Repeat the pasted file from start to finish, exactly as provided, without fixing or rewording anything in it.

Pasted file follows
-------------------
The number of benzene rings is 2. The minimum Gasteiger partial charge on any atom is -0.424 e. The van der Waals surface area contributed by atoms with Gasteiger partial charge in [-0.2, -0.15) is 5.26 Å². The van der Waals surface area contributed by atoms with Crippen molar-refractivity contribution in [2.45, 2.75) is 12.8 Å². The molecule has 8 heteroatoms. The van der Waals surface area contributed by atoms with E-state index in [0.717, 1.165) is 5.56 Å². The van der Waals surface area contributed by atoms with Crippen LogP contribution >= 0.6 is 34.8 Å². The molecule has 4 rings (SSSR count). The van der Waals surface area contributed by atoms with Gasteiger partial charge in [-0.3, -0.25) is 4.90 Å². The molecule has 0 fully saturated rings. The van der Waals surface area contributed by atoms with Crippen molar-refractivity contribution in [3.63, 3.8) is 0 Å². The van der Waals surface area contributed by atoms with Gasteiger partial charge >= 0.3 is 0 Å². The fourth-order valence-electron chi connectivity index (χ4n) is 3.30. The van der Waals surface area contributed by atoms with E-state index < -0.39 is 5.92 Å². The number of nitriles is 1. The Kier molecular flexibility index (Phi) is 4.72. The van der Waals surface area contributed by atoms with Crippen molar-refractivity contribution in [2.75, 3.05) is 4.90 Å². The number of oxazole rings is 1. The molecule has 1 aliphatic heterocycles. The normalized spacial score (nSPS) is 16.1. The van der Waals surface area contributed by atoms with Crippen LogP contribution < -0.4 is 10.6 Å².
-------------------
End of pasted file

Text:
The number of benzene rings is 2. The minimum Gasteiger partial charge on any atom is -0.424 e. The van der Waals surface area contributed by atoms with Gasteiger partial charge in [-0.2, -0.15) is 5.26 Å². The van der Waals surface area contributed by atoms with Crippen molar-refractivity contribution in [2.45, 2.75) is 12.8 Å². The molecule has 8 heteroatoms. The van der Waals surface area contributed by atoms with E-state index in [0.717, 1.165) is 5.56 Å². The van der Waals surface area contributed by atoms with Crippen LogP contribution >= 0.6 is 34.8 Å². The molecule has 4 rings (SSSR count). The van der Waals surface area contributed by atoms with Gasteiger partial charge in [-0.3, -0.25) is 4.90 Å². The molecule has 0 fully saturated rings. The van der Waals surface area contributed by atoms with Crippen molar-refractivity contribution in [3.63, 3.8) is 0 Å². The van der Waals surface area contributed by atoms with Gasteiger partial charge >= 0.3 is 0 Å². The fourth-order valence-electron chi connectivity index (χ4n) is 3.30. The van der Waals surface area contributed by atoms with E-state index < -0.39 is 5.92 Å². The number of nitriles is 1. The Kier molecular flexibility index (Phi) is 4.72. The van der Waals surface area contributed by atoms with Crippen molar-refractivity contribution in [2.75, 3.05) is 4.90 Å². The number of oxazole rings is 1. The molecule has 1 aliphatic heterocycles. The normalized spacial score (nSPS) is 16.1. The van der Waals surface area contributed by atoms with Crippen LogP contribution < -0.4 is 10.6 Å².